Which of these points really resonate for you? How about picking one and putting it into action this week….and then building on this?

If you would like more, check out my very actionable e-book

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Image courtesy of photostock at FreeDigitalPhotos.net


Change: The Joys and Challenges of Life


cherry pathI was heading home after a busy Friday. Seeing the traffic ahead, I decided to turn right into a street I very rarely use.

And boy, was I glad I did!

Barely had I gone down a few hundred meters, when I got welcomed by these wonderful, bright pink, cherry trees, many in full bloom.

Just last week I had written a post on the unexpected little joys of life.

The bigger two trees in the corner were full of tuis (NZ bird) ‘tuiting’ away, absolutely lost in the moment and in ecstatic delight of the honey nectar. It is as if, amongst the branches and the blooms, they were having a music and rhythm festival all of their own!

One of the neighbours, similarly enthralled, along with the cat came outside and we started chatting.

We stood there, very much in the moment, admiring the magical, colourful bounty and the blessings of nature.

cherry treeSeasons and change

Here in New Zealand, our Spring season has just begun. It really is a delight seeing all the lovely magnolias, cherry blossoms, sweet-smelling Jasmine, daffodils, early cheers amongst others, appear, after the dull winter.

It got me thinking – we welcome the change of seasons but are we as welcoming of the inevitable changes in our lives? Read more »

Authentic Leadership: Have you had a defining moment?



Last week, as part of our authentic leadership programme, my colleague and I invited the participants to explore their leadership stories.

These are stories that have formed and informed us and make us the leaders that we are. The exploration can be grounding, revealing and empowering.

So what about you?

Is your story something you have given much thought to?

Or perhaps, like many others, you have put your story aside, perhaps seen it as a tad mundane and bearing little significance?

Or perhaps because of a few “bad” experiences, you have been seen these as best ‘forgotten.’

Our Crucibles

Many of us have had defining moments in our lives and these have consciously or unconsciously shaped our beliefs, values and attitudes. Read more »

7 Ways To Take Back Control Of Your Life

mojo image

Are you in a job that you feel is long past its use by date?

The fun, excitement and passion for what you did are long gone.

Monday mornings are a dread with that sinking, ground hog day feeling as you think about the week ahead.

You feel frustrated, stuck and angry, as right now, you don’t even have a vision for what else you could be doing. Or what you would like to be doing feels so impossible and not one that would pay the bills.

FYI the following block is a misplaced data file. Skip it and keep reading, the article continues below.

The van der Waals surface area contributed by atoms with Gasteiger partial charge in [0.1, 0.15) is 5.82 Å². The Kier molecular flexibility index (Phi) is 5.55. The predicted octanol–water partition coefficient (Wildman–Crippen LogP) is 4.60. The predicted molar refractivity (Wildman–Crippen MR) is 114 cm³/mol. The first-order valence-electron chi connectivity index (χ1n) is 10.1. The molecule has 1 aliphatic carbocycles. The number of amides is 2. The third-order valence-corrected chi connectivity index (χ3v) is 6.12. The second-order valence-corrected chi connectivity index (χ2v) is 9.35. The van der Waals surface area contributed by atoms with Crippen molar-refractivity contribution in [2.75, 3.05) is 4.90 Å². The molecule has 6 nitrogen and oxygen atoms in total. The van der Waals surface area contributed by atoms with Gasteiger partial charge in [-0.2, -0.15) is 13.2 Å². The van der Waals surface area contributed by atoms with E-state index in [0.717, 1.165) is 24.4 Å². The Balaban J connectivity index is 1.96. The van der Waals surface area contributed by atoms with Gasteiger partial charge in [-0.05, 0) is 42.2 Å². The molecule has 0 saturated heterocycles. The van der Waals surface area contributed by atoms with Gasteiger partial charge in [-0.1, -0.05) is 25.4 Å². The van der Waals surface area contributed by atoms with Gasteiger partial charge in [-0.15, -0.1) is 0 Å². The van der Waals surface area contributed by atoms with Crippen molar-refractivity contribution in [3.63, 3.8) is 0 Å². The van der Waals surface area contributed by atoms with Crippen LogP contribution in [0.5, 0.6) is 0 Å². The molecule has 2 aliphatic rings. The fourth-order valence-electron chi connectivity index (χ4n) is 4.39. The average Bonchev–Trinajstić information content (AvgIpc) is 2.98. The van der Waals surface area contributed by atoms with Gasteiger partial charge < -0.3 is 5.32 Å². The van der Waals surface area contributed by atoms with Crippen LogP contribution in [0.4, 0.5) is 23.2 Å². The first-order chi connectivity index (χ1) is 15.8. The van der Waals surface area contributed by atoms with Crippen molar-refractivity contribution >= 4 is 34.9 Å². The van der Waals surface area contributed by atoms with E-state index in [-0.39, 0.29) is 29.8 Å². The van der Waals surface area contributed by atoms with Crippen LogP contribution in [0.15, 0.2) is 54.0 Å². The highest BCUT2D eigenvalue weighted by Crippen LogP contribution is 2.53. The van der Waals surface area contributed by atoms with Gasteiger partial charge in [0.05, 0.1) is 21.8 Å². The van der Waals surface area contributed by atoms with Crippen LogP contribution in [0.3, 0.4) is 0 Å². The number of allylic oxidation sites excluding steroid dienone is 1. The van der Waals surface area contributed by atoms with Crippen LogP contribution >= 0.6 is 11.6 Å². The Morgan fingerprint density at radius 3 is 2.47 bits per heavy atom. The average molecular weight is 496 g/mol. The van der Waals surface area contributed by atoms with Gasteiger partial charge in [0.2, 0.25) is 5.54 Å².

For comfort and distraction, maybe you binge on food, alcohol and drugs or other ‘blotting out’ fixes.

But you know deep down that this is not the solution.

Before you get too hard on yourself, let me say, you are not alone and many of us have been through this feeling of being stuck and not being able to see an alternative future.

But wait – all is not lost as you might think! Read more »

13 Actions for Creating Greater Balance at Work

woman in office with childA well-developed sense of humor is the pole that adds balance to your step as you walk the tightrope of life.”
-William Arthur Ward

Creating a fulfilling life quality, wellness and resiliency are things we strive for in our hectic lives.

The following are some tips and reminders about creating a positive work  experience.  What do you resonate with the most?  And what else works for you which you might like to share?

Work balance tips

  1. Differentiate between what you can control and what you cannot. Do something about that you can control – let go of the other
  2. Delegate – team members are often keen to progress to “meatier” projects. As a leader, encourage development and create these opportunities for team members
  3. Do a reality check on your expectations. Do your projects have adequate resources, are deadlines realistic and your priorities correct?
  4. Do you need to manage upwards better?
  5. Negotiate to work in ways that suit you e.g. having a day away when you work from home
  6. Get feedback from your colleagues and boss.  This could give you the needed missing perspective
  7. Review and critique your current commitments in line with your priorities. Do you have to be involved with those special projects at work, while serving on the school board of trustees and coaching junior soccer?
  8. Learn or do something which develops you which you enjoy beyond the known, operational tasks
  9. Have regular breaks including time out for lunch. “Little and often” is a good formula to remember. Take a longer weekend from time to time
  10. Build in mental bonuses – things that you can look forward to as rewards to keep going now
  11. Schedule some fun time with your team e.g. a slightly longish Friday lunch every so often. This is not only good for team morale but a forced time to just hang together
  12. Watch your internal chatter and work on keeping an upbeat frame of mind. Your outlook determines your experience of any circumstances, “good or bad”
  13. Make a commitment to your well-being. You are only as strong as the weakest link in your chain in your system. Though it requires conscious awareness and effort initially, it is a lot easier to implement balancing strategies than to deal with the aftermath of burnout.

Read more »